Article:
(5) Annexation: An owner or possessor of animals on property that is newly annexed has 90 days from the date of annexation to bring the property into compliance and to have obtained permits required by this section.
    (6) Exceptions: A permit shall not be required for animals of any kind if the animals are kept by a governmental authority or other appropriately certified and recognized academic institution, museum, raptor center, etc.
    (d) Revocation: The bureau may revoke any permit:
    (1) When the permit has been mistakenly issued without compliance with this section;
    (2) When the applicant has submitted false information;
    (3) For a violation of any of the sections of this chapter;
    (4) When, in the opinion of the bureau manager, the health, safety or welfare of any person or property is menaced by the keeping of such animals; or
    (5) When the animals become a nuisance.
    If a permit is revoked, the applicant shall be given a written explanation of the reasons for the revocation. Upon the determination of a violation of this section, and if the violation pertains to a correctable condition on the property, the owner shall have 30 days in which to bring the property or condition into compliance with this chapter
     
  3. JBarringerNC

    JBarringerNC Chillin' With My Peeps

    So....
    How many chickens do you have in your flock ?

    I'm in Charlotte, NC and yes 20-25 chickens is the max. I'm well under that.. with only 5 chicks
    i'll be well under the radar of the chicken patrol.
     
  4. gmendoza

    gmendoza Chillin' With My Peeps

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    Mar 23, 2010
    Rock Hill,SC
    well I live in Rock hill and I have 40+. I did have over 100 in May of this year, but widdled down and sold some too.Rock Hill has no limits or per size of acres.

    but there was one guy who got busted for having over 150 chickens in his backyard, so I'll keep it under 150! [​IMG][​IMG]
     
  5. soulman232

    soulman232 New Egg

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    Dec 2, 2012
    Charlotte NC
    I live in Charlotte. I am currently raising 10 hen "chicks" . The coop is done but the run is not quite ready. JbarringerNC did you get a permit? I have not applied for one yet. I didn't know we needed one till I was we'll under way with the coop. Now I am afraid I will get denied. Then what am I going to do? My neighborhood is old school Charlotte......2 acre lot. So I really don't think the neighbors, will even know, let alone have an issue.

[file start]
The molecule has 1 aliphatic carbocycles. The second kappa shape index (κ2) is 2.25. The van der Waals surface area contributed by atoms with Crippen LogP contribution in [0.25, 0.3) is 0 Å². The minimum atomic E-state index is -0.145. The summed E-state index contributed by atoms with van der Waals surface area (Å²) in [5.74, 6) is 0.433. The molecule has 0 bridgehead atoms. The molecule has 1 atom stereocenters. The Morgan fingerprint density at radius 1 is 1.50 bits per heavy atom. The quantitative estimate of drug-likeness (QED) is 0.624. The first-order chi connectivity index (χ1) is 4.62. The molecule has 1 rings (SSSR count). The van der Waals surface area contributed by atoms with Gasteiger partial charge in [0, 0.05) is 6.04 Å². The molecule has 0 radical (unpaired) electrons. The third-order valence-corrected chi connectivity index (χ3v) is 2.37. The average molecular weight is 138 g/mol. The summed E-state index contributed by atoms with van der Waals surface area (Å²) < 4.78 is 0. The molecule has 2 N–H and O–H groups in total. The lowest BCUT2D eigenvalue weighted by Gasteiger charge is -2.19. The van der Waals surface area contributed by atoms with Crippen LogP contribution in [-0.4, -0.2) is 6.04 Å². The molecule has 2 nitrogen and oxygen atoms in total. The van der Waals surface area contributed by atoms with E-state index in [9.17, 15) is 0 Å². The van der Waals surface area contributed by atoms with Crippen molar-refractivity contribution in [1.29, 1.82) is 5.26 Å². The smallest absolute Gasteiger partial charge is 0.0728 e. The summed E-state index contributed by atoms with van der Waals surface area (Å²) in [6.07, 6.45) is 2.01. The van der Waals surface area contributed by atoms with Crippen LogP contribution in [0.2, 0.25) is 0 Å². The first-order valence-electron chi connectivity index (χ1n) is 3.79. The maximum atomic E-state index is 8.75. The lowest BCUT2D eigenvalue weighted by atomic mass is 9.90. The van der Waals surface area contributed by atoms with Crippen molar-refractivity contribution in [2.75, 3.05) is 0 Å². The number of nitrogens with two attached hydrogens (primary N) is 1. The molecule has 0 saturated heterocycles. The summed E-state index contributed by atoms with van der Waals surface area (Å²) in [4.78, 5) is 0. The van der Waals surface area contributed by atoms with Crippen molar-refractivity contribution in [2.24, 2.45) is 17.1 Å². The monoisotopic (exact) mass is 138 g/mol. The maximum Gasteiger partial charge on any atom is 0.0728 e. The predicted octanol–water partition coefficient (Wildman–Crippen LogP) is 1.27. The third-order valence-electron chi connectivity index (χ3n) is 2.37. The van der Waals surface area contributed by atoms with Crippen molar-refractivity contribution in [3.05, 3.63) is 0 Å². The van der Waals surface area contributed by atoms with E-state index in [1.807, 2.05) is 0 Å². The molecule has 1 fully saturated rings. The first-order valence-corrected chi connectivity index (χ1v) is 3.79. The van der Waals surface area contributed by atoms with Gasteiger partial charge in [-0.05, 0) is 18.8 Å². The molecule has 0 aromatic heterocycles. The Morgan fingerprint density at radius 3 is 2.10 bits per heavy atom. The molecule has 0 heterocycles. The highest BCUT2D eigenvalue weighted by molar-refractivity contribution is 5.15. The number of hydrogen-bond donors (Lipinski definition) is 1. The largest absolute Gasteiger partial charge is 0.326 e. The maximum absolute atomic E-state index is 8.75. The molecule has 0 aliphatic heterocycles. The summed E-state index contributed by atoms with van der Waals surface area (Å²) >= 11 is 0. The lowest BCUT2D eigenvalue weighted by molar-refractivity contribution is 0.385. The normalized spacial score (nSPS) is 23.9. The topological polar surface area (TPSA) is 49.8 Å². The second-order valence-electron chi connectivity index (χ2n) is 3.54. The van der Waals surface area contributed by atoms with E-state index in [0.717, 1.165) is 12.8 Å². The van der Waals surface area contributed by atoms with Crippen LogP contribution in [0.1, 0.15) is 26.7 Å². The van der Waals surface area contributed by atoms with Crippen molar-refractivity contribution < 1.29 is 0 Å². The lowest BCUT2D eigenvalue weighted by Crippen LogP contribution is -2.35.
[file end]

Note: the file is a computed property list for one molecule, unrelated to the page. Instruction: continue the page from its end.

6. JBarringerNC

    JBarringerNC Chillin' With My Peeps

    Man I wish we had 2 acres, we're on 1/3 acre..

    I never did get a permit (don't plan to either) .. You know it's just another way for the city to get extra money out of their tax payers!
    I'm not into paying the city just to have a pet, and I don't think they should have the authority to charge for this any way.

    We live in North Charlotte and our neighborhood doesn't have an HOA and I don't think my neighbors will complain about it, if they do then i'll cross that bridge when I get there.

    The way I look at it is that if their dogs can bark every single morning and wake me up on the weekends then I'll have my Rooster do the same! [​IMG]

    I currently have 4 chicks, and I'll probably get 4 more chicks soon.
    And i'll hopefully have 1 rooster out of the bunch, my coop is too small.. and i'm in the process of finalizing the build. it'll be a few months before their even ready to be in it so i've got plenty of time.

    ----If I were you i'd just make your own decision on wether or not a permit is best for you.
     
  7. 20736

    20736 Chillin' With My Peeps

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    Jun 6, 2012
    Having a permit on file will protect you from new neighbors who move in and don't like chickens, as well as providing protection/relief from dogs in your neighborhood.
    We don't need a permit here, but if we did I would probably get one for those reasons.
     
  8. soulman232

    soulman232 New Egg

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    Dec 2, 2012
    Charlotte NC
    My two next door neighbors are aware of my endeavor and can't wait to get some eggs. So they won't be a problem. But there is an elderly lady who lives directly behind me, but her house is probably 150 yards from the back of my property line. I think for sanity sake I will just get the permit. But I agree about the city and the extra "fee income" Best of luck with your chicks!
     
  9. JBarringerNC

    JBarringerNC Chillin' With My Peeps

    Yeah, I know what you mean.. It would not be a bad idea I guess.
    But once you get the 1st one their gonna know you've got chickens for sure.. then you've gotta deal with the inspection of the coop/run, etc.. and all
    the other BS that comes with applying for the permit.
    And I'm sure each year they'll send you a letter just to remind you that its time to pay the piper again, and to send them their $40.